Does this mean Bang is washed up? Certainly not, he’s a solid ADC in the LCK and will likely be towards the top tier in the LCS, but it’s understandable why SKT might have chosen to go with a carry who has tons of potential like Teddy.

Grade: B (high risk, high reward)


Out: Wolf

In: Cho “Mata” Se-hyeong

The calculus for this is fairly simple, and really doesn’t even need much statistical digging to come to the easy conclusion. In 2018, Wolf looked washed up. He retired at the beginning of the year, had a brief stint as jungler, then returned as Bang’s partner in the bot lane with zombified results.

Among LCK supports, Wolf had the worst KDA and GPM of any player in the league and posted the most deaths of anyone in the League. When Effort became the starter, he performed much better (his GPM and Kill Participation are higher than Mata’s) but even still Mata has the track record of being one of the top supports in the history of the LCK.

Though it might be a bit of an adjustment for him playing without his partner-in-crime, Pray, you’d still expect Mata to be one of the top supports in the LCK. This is a clear upgrade, through and through.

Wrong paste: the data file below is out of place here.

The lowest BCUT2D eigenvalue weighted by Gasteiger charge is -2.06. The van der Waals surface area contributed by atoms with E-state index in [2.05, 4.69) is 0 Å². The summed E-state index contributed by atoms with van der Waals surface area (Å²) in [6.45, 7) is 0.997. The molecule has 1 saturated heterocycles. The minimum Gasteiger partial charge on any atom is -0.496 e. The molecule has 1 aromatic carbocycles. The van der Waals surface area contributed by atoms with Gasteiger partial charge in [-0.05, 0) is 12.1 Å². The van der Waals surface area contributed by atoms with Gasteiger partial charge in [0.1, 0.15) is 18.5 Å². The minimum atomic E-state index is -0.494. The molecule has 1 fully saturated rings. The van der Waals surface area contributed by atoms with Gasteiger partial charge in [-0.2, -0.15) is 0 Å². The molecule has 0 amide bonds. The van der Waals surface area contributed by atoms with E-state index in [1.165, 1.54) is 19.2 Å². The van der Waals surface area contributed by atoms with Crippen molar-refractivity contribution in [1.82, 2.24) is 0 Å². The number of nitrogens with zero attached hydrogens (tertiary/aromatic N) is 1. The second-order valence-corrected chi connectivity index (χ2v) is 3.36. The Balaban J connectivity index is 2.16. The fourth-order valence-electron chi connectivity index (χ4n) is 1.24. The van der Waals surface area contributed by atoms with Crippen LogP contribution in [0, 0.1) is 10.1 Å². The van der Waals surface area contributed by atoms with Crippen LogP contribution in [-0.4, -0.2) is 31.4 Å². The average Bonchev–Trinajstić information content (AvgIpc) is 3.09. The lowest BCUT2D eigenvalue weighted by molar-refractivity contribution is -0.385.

Grade: A

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Did SKT get better? It’s very tempting to say yes, but the question is whether all these parts can gel together. With Khan and Teddy now demanding more resources than Thal and Bang did, we could again see Faker forced into a more supportive role. And even though Clid and Haru played some supportive junglers last season, they’re certainly both better known for their carry performances.

This roster almost harkens back to the 2017 SKT team that had such promise but failed to win a third-straight world title. On that team, there was plenty of talent to go around between Huni, Peanut, Faker, Bang, and Wolf, but it almost felt like there were too many mouths and not enough to feed. Finding someone on this roster who can provide the stabilizing pace will be key.

However, that’s why I’m so excited that SKT brought in substitutes in the top and jungle roles. Crazy has certainly shown himself to be a much more capable tank player than Khan, so depending on whether the meta favors carries from the top or jungle, Kkoma will have the tools to easily adjust the roster to fit his gameplan.

Do you think that SKT will return to their status as the kings of the LCK? Or will these signings flame out spectacularly? Let us know in the comments!